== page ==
Wineke: Do we now fear bruising the innocence of grad students?

UW-Madison campus

MADISON, Wis. — Have we honest-to-God now reached a point in Wisconsin where we fear graduate students are too innocent to be exposed to the idea that white privilege might affect how things work?

Apparently, we are.

Wisconsin Assembly Speaker Robin Vos sent a letter to UW-Madison leaders demanding they explain why a mandatory webinar on sexual violence prevention included references to critical race theory. It reflected a video produced by Republican gubernatorial candidate Rebecca Kleefisch asserting that the training materials just further “liberal” indoctrination.

Vos said the training “instills the university’s negative opinion of white students and the idea that students should feel guilty simply because of their race.”

Apparently, the online course includes two slides, one of which suggests that white supremacy has played a role in the nation’s history and the other that whites, males and Christians have had privileged roles.

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I haven’t personally seen any of these documents but, from what I’ve read, what I find shocking is that any student could reach the graduate level without concluding that each of those sentiments is basically correct.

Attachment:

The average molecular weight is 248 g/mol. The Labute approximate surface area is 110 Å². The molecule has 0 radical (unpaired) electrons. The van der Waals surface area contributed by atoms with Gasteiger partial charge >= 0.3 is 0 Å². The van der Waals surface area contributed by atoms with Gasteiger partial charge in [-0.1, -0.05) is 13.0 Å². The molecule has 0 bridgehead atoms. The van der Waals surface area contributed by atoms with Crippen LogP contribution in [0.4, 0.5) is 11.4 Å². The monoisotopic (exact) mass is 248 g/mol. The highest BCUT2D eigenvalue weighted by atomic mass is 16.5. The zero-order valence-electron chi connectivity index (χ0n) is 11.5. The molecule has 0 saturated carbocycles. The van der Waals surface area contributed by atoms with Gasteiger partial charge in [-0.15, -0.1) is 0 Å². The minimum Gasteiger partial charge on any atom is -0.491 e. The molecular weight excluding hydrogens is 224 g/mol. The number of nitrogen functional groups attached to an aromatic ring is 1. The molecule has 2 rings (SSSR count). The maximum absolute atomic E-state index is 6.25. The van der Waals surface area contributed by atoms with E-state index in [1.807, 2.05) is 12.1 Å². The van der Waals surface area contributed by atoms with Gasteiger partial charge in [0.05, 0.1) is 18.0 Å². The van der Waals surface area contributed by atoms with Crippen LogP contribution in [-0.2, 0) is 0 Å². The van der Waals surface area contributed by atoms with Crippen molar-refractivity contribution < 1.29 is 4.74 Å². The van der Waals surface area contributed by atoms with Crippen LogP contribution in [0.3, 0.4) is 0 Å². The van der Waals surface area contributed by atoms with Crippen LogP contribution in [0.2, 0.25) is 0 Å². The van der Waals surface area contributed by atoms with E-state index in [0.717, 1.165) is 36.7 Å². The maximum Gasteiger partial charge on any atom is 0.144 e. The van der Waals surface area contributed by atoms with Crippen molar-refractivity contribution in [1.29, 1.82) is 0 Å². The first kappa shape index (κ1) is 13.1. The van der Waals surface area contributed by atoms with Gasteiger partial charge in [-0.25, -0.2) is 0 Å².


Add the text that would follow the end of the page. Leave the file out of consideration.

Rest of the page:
Can one really graduate from a college or university undergraduate program and not know that a good part of our land was taken from Native Americans? Or that it was legal in our country for people to own human beings for much of our past? Or that women didn’t get the right to vote until the 20th century?

I would hope that even a high school graduate in Madison would know that many of the city’s most prestigious neighborhoods were not open to African Americans or Jews when they were developed.

Among the stories I wrote when I was a newspaper reporter were accounts of the first women police and fire department officers, the first Jewish member of the Madison Club, that sort of thing. I was also there when my newspaper hired its first Black reporter.

This sort of thing is not indoctrination. It is fact. And any person graduating from college or even high school, should know those facts.

Should students feel “guilty” just because they have learned those facts?

No, I don’t think white students should feel guilty for acts they have not personally committed. But it doesn’t bother me a bit to think that they might be compelled to feel privileged and that their privilege came at a cost to others.

The apparent majority of Republican politicians these days — heirs as they are to Abraham Lincoln — seems to believe there is electoral gold in protecting the sensibilities of parents of white children.

Personally, I think that’s nonsense but that may be because I know a lot of teachers and I know they don’t indoctrinate kids.

But to say we can’t even expose university graduate students to controversial ideas strikes me as beyond idiocy.